ther works.  If 4DOS was the command shell, you'd probably have better luck like this:

	 perl -e "print <Ctrl-x>"Hello world\n<Ctrl-x>""

       Under the Mac, it depends which environment you are using.  The MacPerl shell, or MPW, is
       much like Unix shells in its support for several quoting variants, except that it makes
       free use of the Mac's non-ASCII characters as control characters.

       Using qq(), q(), and qx(), instead of "double quotes", 'single quotes', and `backticks`,
       may make one-liners easier to write.

       There is no general solution to all of this.  It is a mess.

       [Some of this answer was contributed by Kenneth Albanowski.]

       Where can I learn about CGI or Web programming in Perl?

       For modules, get the CGI or LWP modules from CPAN.  For textbooks, see the two especially
       dedicated to web stuff in the question on books.  For problems and questions related to
       the web, like ``Why do I get 500 Errors'' or ``Why doesn't it run from the browser right
       when it runs fine on the command line'', see the troubleshooting guides and references in
       perlfaq9 or in the CGI MetaFAQ:


       Where can I learn about object-oriented Perl programming?

       A good place to start is perltoot, and you can use perlobj, perlboot, perltoot, perltooc,
       and perlbot for reference.  (If you are using really old Perl, you may not have all of
       these, try http://www.perldoc.com/ , but consider upgrading your perl.)

       A good book on OO on Perl is the "Object-Oriented Perl" by Damian Conway from Manning Pub-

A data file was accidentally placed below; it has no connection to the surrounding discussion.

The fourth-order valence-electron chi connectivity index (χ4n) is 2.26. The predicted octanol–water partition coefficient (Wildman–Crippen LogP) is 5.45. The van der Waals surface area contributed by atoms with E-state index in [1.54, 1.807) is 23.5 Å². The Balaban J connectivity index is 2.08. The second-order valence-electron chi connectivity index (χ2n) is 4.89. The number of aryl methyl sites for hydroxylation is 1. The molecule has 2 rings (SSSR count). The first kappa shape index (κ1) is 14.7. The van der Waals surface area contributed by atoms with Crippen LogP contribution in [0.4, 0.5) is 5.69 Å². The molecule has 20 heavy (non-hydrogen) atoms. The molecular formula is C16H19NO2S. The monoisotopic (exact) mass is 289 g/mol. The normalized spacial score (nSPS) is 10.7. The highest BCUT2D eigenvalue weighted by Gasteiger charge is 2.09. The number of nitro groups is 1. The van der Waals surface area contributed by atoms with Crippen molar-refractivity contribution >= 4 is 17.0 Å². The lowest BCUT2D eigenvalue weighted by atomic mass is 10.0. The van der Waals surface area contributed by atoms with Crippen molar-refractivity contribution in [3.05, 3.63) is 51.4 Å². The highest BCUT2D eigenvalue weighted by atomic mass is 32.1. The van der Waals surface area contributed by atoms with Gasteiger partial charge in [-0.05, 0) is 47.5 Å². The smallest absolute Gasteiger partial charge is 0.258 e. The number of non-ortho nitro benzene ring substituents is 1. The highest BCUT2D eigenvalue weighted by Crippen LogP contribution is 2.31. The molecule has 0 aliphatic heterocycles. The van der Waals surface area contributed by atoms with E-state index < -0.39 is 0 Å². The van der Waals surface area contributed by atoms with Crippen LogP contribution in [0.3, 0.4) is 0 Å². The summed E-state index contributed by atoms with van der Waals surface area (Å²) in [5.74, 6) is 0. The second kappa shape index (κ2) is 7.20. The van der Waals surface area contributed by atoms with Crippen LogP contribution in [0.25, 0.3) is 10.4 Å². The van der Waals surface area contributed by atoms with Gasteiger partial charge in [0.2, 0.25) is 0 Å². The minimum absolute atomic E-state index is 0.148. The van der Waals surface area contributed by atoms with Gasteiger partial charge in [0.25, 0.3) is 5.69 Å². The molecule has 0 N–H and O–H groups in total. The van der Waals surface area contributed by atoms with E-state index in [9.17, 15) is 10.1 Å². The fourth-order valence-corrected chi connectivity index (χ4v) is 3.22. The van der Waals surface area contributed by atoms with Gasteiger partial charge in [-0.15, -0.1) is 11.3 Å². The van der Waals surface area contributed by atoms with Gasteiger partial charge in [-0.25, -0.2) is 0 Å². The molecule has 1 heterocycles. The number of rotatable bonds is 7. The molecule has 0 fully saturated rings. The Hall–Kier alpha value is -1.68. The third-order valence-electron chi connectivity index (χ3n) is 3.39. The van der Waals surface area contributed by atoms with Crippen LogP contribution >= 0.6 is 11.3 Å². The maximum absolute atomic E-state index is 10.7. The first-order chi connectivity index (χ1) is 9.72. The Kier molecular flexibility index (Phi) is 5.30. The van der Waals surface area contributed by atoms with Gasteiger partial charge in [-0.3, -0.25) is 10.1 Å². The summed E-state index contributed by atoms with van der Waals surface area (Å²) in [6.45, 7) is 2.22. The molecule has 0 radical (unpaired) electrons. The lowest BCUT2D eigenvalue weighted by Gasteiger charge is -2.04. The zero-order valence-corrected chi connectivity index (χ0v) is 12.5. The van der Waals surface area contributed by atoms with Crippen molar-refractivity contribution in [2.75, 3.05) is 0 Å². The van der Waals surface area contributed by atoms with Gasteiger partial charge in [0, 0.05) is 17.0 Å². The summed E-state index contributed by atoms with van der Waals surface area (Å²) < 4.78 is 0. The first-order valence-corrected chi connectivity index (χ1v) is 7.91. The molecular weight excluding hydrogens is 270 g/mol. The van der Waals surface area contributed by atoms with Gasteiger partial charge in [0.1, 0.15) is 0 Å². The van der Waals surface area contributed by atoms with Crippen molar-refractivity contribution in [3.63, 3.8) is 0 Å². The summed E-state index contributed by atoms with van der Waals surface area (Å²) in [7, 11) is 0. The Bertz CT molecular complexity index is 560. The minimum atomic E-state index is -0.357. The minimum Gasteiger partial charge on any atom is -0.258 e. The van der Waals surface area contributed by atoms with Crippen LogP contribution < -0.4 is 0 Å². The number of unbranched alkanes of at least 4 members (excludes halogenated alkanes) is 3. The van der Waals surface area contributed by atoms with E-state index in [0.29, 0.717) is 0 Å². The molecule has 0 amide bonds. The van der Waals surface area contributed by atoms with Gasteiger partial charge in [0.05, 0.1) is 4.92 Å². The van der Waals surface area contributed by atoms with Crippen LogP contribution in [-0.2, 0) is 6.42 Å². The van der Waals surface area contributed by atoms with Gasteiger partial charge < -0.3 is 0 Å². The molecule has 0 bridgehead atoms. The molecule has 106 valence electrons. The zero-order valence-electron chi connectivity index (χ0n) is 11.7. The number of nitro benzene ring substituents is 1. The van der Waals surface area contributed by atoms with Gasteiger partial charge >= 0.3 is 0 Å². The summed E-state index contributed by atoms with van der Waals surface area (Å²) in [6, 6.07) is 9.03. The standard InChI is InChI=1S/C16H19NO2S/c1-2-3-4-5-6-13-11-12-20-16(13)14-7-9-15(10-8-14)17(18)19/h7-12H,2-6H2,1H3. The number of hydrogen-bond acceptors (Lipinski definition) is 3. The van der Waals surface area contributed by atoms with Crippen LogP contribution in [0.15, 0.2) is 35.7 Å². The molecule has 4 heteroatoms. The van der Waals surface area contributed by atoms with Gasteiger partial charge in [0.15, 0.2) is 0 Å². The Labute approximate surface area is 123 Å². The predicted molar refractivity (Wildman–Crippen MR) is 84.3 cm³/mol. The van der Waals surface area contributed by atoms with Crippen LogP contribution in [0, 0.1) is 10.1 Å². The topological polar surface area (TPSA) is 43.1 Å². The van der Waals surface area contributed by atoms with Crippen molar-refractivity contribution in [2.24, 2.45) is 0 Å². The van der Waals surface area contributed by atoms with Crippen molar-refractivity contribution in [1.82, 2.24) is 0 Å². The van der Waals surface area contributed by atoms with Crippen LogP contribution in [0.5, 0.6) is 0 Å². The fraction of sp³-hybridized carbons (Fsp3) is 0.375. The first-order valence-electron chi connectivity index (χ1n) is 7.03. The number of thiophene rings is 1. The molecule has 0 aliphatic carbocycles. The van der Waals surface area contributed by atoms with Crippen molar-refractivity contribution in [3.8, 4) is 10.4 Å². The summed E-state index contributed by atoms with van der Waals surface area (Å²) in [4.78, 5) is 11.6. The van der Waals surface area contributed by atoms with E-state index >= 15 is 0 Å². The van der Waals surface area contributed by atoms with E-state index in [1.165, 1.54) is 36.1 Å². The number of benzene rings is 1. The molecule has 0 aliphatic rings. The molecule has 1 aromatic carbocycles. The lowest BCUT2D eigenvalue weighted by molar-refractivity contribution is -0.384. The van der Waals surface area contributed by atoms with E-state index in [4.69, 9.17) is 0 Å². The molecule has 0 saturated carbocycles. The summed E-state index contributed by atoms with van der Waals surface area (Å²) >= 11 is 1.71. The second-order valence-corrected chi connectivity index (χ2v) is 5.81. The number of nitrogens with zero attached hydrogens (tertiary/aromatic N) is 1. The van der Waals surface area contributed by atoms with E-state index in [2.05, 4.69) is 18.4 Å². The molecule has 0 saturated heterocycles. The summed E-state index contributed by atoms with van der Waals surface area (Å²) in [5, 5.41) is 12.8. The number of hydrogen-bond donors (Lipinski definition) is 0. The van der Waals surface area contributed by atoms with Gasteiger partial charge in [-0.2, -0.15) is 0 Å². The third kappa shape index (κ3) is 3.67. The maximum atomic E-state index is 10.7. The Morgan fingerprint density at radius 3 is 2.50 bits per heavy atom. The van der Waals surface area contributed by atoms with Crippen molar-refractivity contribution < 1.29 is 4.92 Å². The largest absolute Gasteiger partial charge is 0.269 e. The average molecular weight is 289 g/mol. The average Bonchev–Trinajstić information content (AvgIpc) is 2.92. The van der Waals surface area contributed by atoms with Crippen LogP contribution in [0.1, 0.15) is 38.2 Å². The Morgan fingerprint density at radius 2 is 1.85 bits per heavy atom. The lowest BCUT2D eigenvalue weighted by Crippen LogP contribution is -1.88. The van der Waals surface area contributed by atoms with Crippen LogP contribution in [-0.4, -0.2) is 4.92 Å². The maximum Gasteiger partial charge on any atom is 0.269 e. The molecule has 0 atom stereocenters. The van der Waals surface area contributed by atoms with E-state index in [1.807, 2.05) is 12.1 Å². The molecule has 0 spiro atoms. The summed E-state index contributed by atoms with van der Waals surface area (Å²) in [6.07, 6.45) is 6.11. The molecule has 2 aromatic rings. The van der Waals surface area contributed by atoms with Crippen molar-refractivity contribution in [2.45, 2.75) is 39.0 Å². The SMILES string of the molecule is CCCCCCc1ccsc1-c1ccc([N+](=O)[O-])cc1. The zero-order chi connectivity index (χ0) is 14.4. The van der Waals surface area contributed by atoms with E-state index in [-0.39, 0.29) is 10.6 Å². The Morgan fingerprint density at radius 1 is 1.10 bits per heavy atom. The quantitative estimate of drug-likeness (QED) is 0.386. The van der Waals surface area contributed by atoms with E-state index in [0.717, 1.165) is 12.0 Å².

lications, http://www.manning.com/Conway/index.html

       Where can I learn about linking C with Perl? [h2xs, xsubpp]

       If you want to call C from Perl, start with perlxstut, moving on to perlxs, xsubpp, and
       perlguts.  If you want to call Perl from C, then read perlembed, perlcall, and perlguts.
       Don't forget that you can learn a lot from looking at how the authors of existing exten-
       sion modules wrote their code and solved their problems.

       I've read perlembed, perlguts, etc., but I can't embed perl in my C program; what am I
       doing wrong?

       Download the ExtUtils::Embed kit from CPAN and run `make test'.	If the tests pass, read
       the pods again and again and again.  If they fail, see perlbug and send a bug report with
       the output of "make test TEST_VERBOSE=1" along with "perl -V".

       When I tried to run my script, I got this message. What does it mean?

       A complete list of Perl's error messages and warnings with explanatory text can be found
       in perldiag. You can also use the splain program (distributed with Perl) to explain the
       error messages:

	   perl program 2>diag.out
	   splain [-v] [-p] diag.out

       or change your program to explain the messages for you:

	   use diagnostics;


	   use diagnostics -verbose;

       What's MakeMaker?

       This module (part of the standard Perl distribution) is designed to write a Makefile for
       an extension module from a Makefile.PL.	For more information, see ExtUtils::MakeMaker.

       Copyright (c) 1997-2002 Tom Christiansen and Nathan Torkington.	All rights reserved.

       This documentation is free; you can redistribute it and/or modify it under the same terms
       as Perl itself.

       Irrespective of its distribution, all code examples here are in the public domain.  You
       are permitted and encouraged to use this code and any derivatives thereof in your own pro-
       grams for fun or for profit as you see fit.  A simple comment in the code giving credit to
       the FAQ would be courteous but is not required.

perl v5.8.0				    2003-02-18				      PERLFAQ3(1)